Ninemile Watershed Restoration
Ninemile Watershed photo courtesy Trout Unlimited

Watershed Restoration & Placer Mine Rehabilitation: On the Ninemile Ranger District, the Forest and partner, Trout Unlimited, completed 3,500 feet of stream restoration in Upper Ninemile Creek to fulfill the fourth phase of a multi-year, multiple-partnership effort. Approximately 25 acres of floodplain and wetland were restored, multiple meanders reestablished, and 90,000 cy. (6,000 dump trucks) of earthwork moved to carve out new meanders through 20-30 ft. mine tailings while infusing nearly $750,000 into the local economy and restoration construction industry. All work was funded and conducted by project partners: Trout Unlimited, Missoula County, Montana DNRC, Montana DEQ, Montana. FWP, National Forest Foundation and private landowners.

Horse Haven Adoption Partnership: The Ninemile Ranger District worked closely with non-profit Horse Haven to place retired stock in great adoptive homes. The animals have wonderful retirements and bring joy to people’s lives! The non-profit placed 10 head of Forest Service stock this year into adoptive homes for retirements.

Habitat Improvement Partnerships, Ninemile Ranger District: Long-standing partnerships on the Ninemile Ranger District were the driving force behind 2,560 acres of habitat enhancement in 2020 which included thinning and prescribed burning. These treatment accomplishments were made possible by the Rocky Mountain Elk Foundation, National Wild Turkey Federation, the Mule Deer Foundation, Wild Sheep Foundation and Upland Game Bird Enhancement program.

Before picture in Ninemile Habitat Improvement  - Lolo NF 2020 Annual Report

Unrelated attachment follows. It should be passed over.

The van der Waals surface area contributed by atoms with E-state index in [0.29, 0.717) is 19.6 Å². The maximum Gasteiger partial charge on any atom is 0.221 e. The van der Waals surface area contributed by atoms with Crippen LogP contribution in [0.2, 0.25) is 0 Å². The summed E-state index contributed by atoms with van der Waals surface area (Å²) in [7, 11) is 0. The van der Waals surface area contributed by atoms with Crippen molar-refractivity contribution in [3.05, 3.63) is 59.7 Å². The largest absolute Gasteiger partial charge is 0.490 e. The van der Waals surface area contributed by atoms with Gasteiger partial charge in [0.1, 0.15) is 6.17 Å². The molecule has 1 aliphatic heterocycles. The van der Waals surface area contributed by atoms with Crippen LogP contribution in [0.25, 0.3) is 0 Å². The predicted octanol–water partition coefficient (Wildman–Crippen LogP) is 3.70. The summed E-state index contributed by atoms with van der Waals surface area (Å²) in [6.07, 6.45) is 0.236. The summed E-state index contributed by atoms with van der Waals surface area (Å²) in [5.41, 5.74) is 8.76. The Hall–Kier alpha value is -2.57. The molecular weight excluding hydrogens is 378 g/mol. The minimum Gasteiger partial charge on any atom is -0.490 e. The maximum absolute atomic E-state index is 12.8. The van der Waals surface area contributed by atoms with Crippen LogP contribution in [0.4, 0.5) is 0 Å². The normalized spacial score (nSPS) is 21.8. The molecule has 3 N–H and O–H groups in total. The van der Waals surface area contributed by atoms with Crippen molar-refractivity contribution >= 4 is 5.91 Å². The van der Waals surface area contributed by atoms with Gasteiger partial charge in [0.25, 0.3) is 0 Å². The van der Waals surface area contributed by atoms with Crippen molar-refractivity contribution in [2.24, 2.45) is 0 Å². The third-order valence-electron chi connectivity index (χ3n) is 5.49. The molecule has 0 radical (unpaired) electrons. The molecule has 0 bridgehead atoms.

Habitat Improvement: Before
After picture in Ninemile Habitat Improvement  - Lolo NF 2020 Annual Report
Habitat Improvement: After

Over 45 Large Wood Structures were installed at three project sites; Twelvemile Creek, Fishtrap Creek, and Upper Prospect Creek to improve critical habitat for fish. Large woody debris helps provide habitat and refuge for spawning and juvenile fish, reduces erosion and sediment from moving downstream, slows stream speeds, and provides shade and cooler waters, stabilizes banks.

Reforestation Partnerships: when natural regeneration isn't possible, reforestation efforts are important to the recovery of burned areas and partnerships help make this happen. Partnerships with the National Forest Foundation, Arbor Day Foundation, Plant a Tree, and One Tree Planted gave $160,000 in partner dollars to purchase and plant 458,000 seedlings.

Reforestation - Lolo NF 2020 Annual Report
Photo by Dave Gardner Creative courtesy of the National Forest Foundation.

Partners installed over 53,400 willow cuttings with the help of partners and volunteers on 3 project sites to aid stream and wetland rehabilitation.

Installing willow cuttings - Lolo NF 2020 Annual Report
Installing willow cuttings

Crews worked to install 4 new Aquatic Organism Passage Structures on the Seeley Lake Ranger District to address post-fire effects and ensure aquatic organism passage, or the ability for fish and other aquatic creatures to move up or downstream under roads. These improvements increase ecological connectivity and improve watershed condition, while also protecting infrastructure to withstand flooding, run-off, or future debris flows.

Dunham Creek AOP - Lolo NF 2020 Annual Report
Dunham Creek AOP

Habitat & Watershed Rehabilitation: Approximately 29.7 miles of road remediation and decommissioning for wildlife habitat was accomplished. Approximately 1.7 miles of road realignment/reroutes were accomplished for riparian and floodplain rehabilitation.